CDC data on oral health shows progress, raises concerns

By the CDHP team

The Children's Dental Health Project is encouraged by new federal data showing a 5% reduction in tooth decay (caries) among children ages 2-5, and a substantial decline in untreated caries for that age group. As noted in the New York Times, however, the prevalence of tooth decay increases throughout childhood, suggesting that the underlying disease process remains unchecked. More than half of 6- to 8-year-olds have decay in their primary teeth and two-thirds of teens experience cavities by the end of high school. Dental sealants, a proven strategy for protecting teeth from decay, also may not be reaching enough children at high risk for cavities.

Caries experience and dental sealants by age (CDC/NSCH)

Ages               Caries experience Untreated decay              Dental sealants in permanent teeth


23% 10% N/A


56%  20% N/A


14%  3% 31%


29% 8% 49%


50% 12% 44%


67% 19% 43%

*primary teeth; **permanent teeth 

Family income status is not detailed in this report, but past findings suggest that young people living in low-wage families have the greatest disease burden. This report reveals persistent inequities in untreated caries by racial/ethnic groups (below). Untreated decay has been shown to affect a child's ability to eat, sleep, speak and play. Pain can hinder their ability to focus in class, and increase school absences. And a child with oral health problems is more likely to have them as an adult. Simply put, the data suggest that most children of color are more likely to experience these disadvantages.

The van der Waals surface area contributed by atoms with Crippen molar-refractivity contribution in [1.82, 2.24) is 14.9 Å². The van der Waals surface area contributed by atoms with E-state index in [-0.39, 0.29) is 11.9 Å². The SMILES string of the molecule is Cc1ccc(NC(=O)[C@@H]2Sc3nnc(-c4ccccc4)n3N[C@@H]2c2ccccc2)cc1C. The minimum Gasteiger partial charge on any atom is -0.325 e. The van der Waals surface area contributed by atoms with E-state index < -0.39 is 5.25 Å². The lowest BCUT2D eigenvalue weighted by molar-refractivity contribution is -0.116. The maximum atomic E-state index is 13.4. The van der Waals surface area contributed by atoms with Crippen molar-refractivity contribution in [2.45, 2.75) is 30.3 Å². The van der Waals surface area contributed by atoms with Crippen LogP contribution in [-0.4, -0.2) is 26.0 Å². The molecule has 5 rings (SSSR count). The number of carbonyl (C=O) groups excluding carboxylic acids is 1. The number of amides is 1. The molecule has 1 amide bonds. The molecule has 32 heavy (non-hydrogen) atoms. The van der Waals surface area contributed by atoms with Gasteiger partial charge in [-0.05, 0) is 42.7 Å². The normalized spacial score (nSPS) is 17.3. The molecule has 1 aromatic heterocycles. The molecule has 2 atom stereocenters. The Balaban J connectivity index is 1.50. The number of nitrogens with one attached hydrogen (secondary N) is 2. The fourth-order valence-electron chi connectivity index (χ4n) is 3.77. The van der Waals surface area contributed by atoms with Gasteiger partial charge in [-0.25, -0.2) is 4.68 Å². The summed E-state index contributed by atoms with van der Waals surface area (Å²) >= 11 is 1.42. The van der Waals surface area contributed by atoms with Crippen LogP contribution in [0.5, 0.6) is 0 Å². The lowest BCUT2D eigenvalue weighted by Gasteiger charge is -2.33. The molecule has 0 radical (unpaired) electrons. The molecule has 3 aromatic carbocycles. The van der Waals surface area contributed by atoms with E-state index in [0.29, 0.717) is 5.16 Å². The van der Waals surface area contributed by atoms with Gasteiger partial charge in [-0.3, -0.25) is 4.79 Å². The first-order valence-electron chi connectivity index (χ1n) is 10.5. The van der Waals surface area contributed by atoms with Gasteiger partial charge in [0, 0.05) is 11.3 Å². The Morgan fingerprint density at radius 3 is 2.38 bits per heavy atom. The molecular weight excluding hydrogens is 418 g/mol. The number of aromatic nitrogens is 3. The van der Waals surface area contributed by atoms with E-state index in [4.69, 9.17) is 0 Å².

Rates of untreated caries (CDC/NSCH)

        2-8 6-11**  12-19
All children 14% 6% 15%
White (non-Hispanic) 10% 4% 13%
Black (non-Hispanic) 21%  7% 21%
Hispanic 19% 9% 18%
Asian (non-Hispanic) 16% 6% 12%

*permanent teeth only

Again, we are encouraged by the gains we have made in preventing tooth decay in young children. These data suggest how important it is to maintain affordable comprehensive dental coverage (including CHIP), to improve access to care among children at highest risk, and to collect and publish data that show the impact on the health of children. That's the work ahead. 


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Did you know?

75% }
of American Indian/Alaskan Native children have experienced caries by age 5.
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